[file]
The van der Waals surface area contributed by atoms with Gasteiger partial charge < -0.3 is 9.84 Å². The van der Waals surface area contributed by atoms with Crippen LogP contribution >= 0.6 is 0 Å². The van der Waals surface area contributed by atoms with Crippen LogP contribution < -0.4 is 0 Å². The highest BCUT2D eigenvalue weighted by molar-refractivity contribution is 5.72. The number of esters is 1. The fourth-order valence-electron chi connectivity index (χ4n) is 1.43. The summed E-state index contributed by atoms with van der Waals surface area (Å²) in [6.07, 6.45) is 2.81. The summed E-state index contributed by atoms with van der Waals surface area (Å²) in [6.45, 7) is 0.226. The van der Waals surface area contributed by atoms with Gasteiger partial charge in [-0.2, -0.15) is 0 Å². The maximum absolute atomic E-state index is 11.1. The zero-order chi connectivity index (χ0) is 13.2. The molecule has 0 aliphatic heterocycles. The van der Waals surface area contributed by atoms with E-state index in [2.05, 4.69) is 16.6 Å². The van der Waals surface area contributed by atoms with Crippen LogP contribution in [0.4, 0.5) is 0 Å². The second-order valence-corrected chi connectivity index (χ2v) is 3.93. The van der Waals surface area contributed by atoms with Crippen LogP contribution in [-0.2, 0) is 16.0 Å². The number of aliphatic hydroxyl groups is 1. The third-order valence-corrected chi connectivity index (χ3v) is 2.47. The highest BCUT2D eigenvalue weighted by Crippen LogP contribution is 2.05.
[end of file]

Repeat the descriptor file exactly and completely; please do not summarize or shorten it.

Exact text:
The van der Waals surface area contributed by atoms with Gasteiger partial charge < -0.3 is 9.84 Å². The van der Waals surface area contributed by atoms with Crippen LogP contribution >= 0.6 is 0 Å². The van der Waals surface area contributed by atoms with Crippen LogP contribution < -0.4 is 0 Å². The highest BCUT2D eigenvalue weighted by molar-refractivity contribution is 5.72. The number of esters is 1. The fourth-order valence-electron chi connectivity index (χ4n) is 1.43. The summed E-state index contributed by atoms with van der Waals surface area (Å²) in [6.07, 6.45) is 2.81. The summed E-state index contributed by atoms with van der Waals surface area (Å²) in [6.45, 7) is 0.226. The van der Waals surface area contributed by atoms with Gasteiger partial charge in [-0.2, -0.15) is 0 Å². The maximum absolute atomic E-state index is 11.1. The zero-order chi connectivity index (χ0) is 13.2. The molecule has 0 aliphatic heterocycles. The van der Waals surface area contributed by atoms with E-state index in [2.05, 4.69) is 16.6 Å². The van der Waals surface area contributed by atoms with Crippen LogP contribution in [0.4, 0.5) is 0 Å². The second-order valence-corrected chi connectivity index (χ2v) is 3.93. The van der Waals surface area contributed by atoms with Crippen LogP contribution in [-0.2, 0) is 16.0 Å². The number of aliphatic hydroxyl groups is 1. The third-order valence-corrected chi connectivity index (χ3v) is 2.47. The highest BCUT2D eigenvalue weighted by Crippen LogP contribution is 2.05.